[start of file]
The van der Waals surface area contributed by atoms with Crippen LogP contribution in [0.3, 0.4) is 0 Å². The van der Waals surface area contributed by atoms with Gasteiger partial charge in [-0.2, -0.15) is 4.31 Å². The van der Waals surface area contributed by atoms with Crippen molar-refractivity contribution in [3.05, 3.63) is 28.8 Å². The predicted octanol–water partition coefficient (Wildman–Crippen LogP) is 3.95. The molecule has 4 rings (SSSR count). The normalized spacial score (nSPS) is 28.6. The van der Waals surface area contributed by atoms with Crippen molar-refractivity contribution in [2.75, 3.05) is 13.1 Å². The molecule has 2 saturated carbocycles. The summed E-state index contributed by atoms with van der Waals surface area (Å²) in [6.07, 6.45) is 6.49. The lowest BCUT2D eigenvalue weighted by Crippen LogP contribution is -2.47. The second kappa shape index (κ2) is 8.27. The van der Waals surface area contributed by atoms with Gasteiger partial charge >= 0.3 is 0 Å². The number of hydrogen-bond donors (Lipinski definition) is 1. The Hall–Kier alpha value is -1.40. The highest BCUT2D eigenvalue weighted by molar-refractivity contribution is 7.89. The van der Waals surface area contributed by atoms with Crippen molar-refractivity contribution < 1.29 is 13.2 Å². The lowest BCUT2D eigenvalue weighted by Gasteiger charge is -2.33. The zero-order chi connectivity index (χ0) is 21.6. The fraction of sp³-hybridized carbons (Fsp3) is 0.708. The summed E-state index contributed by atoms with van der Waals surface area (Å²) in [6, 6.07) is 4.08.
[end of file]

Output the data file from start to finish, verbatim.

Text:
The van der Waals surface area contributed by atoms with Crippen LogP contribution in [0.3, 0.4) is 0 Å². The van der Waals surface area contributed by atoms with Gasteiger partial charge in [-0.2, -0.15) is 4.31 Å². The van der Waals surface area contributed by atoms with Crippen molar-refractivity contribution in [3.05, 3.63) is 28.8 Å². The predicted octanol–water partition coefficient (Wildman–Crippen LogP) is 3.95. The molecule has 4 rings (SSSR count). The normalized spacial score (nSPS) is 28.6. The van der Waals surface area contributed by atoms with Crippen molar-refractivity contribution in [2.75, 3.05) is 13.1 Å². The molecule has 2 saturated carbocycles. The summed E-state index contributed by atoms with van der Waals surface area (Å²) in [6.07, 6.45) is 6.49. The lowest BCUT2D eigenvalue weighted by Crippen LogP contribution is -2.47. The second kappa shape index (κ2) is 8.27. The van der Waals surface area contributed by atoms with Gasteiger partial charge >= 0.3 is 0 Å². The number of hydrogen-bond donors (Lipinski definition) is 1. The Hall–Kier alpha value is -1.40. The highest BCUT2D eigenvalue weighted by molar-refractivity contribution is 7.89. The van der Waals surface area contributed by atoms with Crippen molar-refractivity contribution < 1.29 is 13.2 Å². The lowest BCUT2D eigenvalue weighted by Gasteiger charge is -2.33. The zero-order chi connectivity index (χ0) is 21.6. The fraction of sp³-hybridized carbons (Fsp3) is 0.708. The summed E-state index contributed by atoms with van der Waals surface area (Å²) in [6, 6.07) is 4.08.